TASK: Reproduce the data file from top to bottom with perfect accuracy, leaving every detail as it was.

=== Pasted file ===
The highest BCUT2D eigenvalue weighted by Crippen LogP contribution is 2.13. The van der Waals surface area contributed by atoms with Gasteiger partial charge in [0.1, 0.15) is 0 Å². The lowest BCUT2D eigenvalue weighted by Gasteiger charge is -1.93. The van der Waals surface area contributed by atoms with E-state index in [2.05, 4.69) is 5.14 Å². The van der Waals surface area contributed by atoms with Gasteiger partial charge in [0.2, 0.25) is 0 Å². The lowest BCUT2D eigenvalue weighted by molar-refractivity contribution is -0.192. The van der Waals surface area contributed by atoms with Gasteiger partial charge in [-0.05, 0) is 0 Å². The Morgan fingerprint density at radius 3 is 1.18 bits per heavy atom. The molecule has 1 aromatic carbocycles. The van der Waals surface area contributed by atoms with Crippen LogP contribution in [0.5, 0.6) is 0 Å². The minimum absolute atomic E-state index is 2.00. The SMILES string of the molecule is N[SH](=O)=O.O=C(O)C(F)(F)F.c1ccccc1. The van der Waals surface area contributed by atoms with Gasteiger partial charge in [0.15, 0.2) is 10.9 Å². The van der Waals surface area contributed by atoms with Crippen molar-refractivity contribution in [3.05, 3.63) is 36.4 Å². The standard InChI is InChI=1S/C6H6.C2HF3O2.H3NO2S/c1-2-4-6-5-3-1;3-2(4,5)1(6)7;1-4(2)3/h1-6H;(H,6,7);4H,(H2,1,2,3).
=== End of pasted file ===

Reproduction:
The highest BCUT2D eigenvalue weighted by Crippen LogP contribution is 2.13. The van der Waals surface area contributed by atoms with Gasteiger partial charge in [0.1, 0.15) is 0 Å². The lowest BCUT2D eigenvalue weighted by Gasteiger charge is -1.93. The van der Waals surface area contributed by atoms with E-state index in [2.05, 4.69) is 5.14 Å². The van der Waals surface area contributed by atoms with Gasteiger partial charge in [0.2, 0.25) is 0 Å². The lowest BCUT2D eigenvalue weighted by molar-refractivity contribution is -0.192. The van der Waals surface area contributed by atoms with Gasteiger partial charge in [-0.05, 0) is 0 Å². The Morgan fingerprint density at radius 3 is 1.18 bits per heavy atom. The molecule has 1 aromatic carbocycles. The van der Waals surface area contributed by atoms with Crippen LogP contribution in [0.5, 0.6) is 0 Å². The minimum absolute atomic E-state index is 2.00. The SMILES string of the molecule is N[SH](=O)=O.O=C(O)C(F)(F)F.c1ccccc1. The van der Waals surface area contributed by atoms with Gasteiger partial charge in [0.15, 0.2) is 10.9 Å². The van der Waals surface area contributed by atoms with Crippen molar-refractivity contribution in [3.05, 3.63) is 36.4 Å². The standard InChI is InChI=1S/C6H6.C2HF3O2.H3NO2S/c1-2-4-6-5-3-1;3-2(4,5)1(6)7;1-4(2)3/h1-6H;(H,6,7);4H,(H2,1,2,3).